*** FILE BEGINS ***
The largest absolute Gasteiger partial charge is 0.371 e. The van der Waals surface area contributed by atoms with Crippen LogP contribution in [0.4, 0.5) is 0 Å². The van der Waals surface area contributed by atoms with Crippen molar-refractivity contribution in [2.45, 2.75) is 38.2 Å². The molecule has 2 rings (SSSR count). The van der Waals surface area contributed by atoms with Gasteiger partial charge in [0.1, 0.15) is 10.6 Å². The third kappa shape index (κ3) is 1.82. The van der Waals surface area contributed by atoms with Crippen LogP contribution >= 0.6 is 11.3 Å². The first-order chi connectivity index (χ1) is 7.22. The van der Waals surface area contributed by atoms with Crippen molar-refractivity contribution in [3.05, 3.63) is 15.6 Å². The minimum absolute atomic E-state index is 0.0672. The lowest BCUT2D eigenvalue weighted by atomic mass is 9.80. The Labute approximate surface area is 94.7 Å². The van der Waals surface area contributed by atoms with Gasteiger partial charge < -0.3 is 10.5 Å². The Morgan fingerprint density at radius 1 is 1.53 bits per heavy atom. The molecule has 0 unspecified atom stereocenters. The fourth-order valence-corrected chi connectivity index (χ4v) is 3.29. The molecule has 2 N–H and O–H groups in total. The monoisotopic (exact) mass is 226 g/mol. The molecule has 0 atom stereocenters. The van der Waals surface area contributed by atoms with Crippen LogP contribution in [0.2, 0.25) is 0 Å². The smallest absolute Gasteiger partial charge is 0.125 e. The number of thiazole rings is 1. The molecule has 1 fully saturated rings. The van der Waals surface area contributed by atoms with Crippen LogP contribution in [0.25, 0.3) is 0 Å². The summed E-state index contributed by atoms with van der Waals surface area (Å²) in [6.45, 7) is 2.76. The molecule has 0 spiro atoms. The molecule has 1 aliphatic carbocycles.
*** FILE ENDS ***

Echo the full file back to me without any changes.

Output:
The largest absolute Gasteiger partial charge is 0.371 e. The van der Waals surface area contributed by atoms with Crippen LogP contribution in [0.4, 0.5) is 0 Å². The van der Waals surface area contributed by atoms with Crippen molar-refractivity contribution in [2.45, 2.75) is 38.2 Å². The molecule has 2 rings (SSSR count). The van der Waals surface area contributed by atoms with Gasteiger partial charge in [0.1, 0.15) is 10.6 Å². The third kappa shape index (κ3) is 1.82. The van der Waals surface area contributed by atoms with Crippen LogP contribution >= 0.6 is 11.3 Å². The first-order chi connectivity index (χ1) is 7.22. The van der Waals surface area contributed by atoms with Crippen molar-refractivity contribution in [3.05, 3.63) is 15.6 Å². The minimum absolute atomic E-state index is 0.0672. The lowest BCUT2D eigenvalue weighted by atomic mass is 9.80. The Labute approximate surface area is 94.7 Å². The van der Waals surface area contributed by atoms with Gasteiger partial charge < -0.3 is 10.5 Å². The Morgan fingerprint density at radius 1 is 1.53 bits per heavy atom. The molecule has 0 unspecified atom stereocenters. The fourth-order valence-corrected chi connectivity index (χ4v) is 3.29. The molecule has 2 N–H and O–H groups in total. The monoisotopic (exact) mass is 226 g/mol. The molecule has 0 atom stereocenters. The van der Waals surface area contributed by atoms with Crippen LogP contribution in [0.2, 0.25) is 0 Å². The smallest absolute Gasteiger partial charge is 0.125 e. The number of thiazole rings is 1. The molecule has 1 fully saturated rings. The van der Waals surface area contributed by atoms with Crippen LogP contribution in [0.25, 0.3) is 0 Å². The summed E-state index contributed by atoms with van der Waals surface area (Å²) in [6.45, 7) is 2.76. The molecule has 0 spiro atoms. The molecule has 1 aliphatic carbocycles.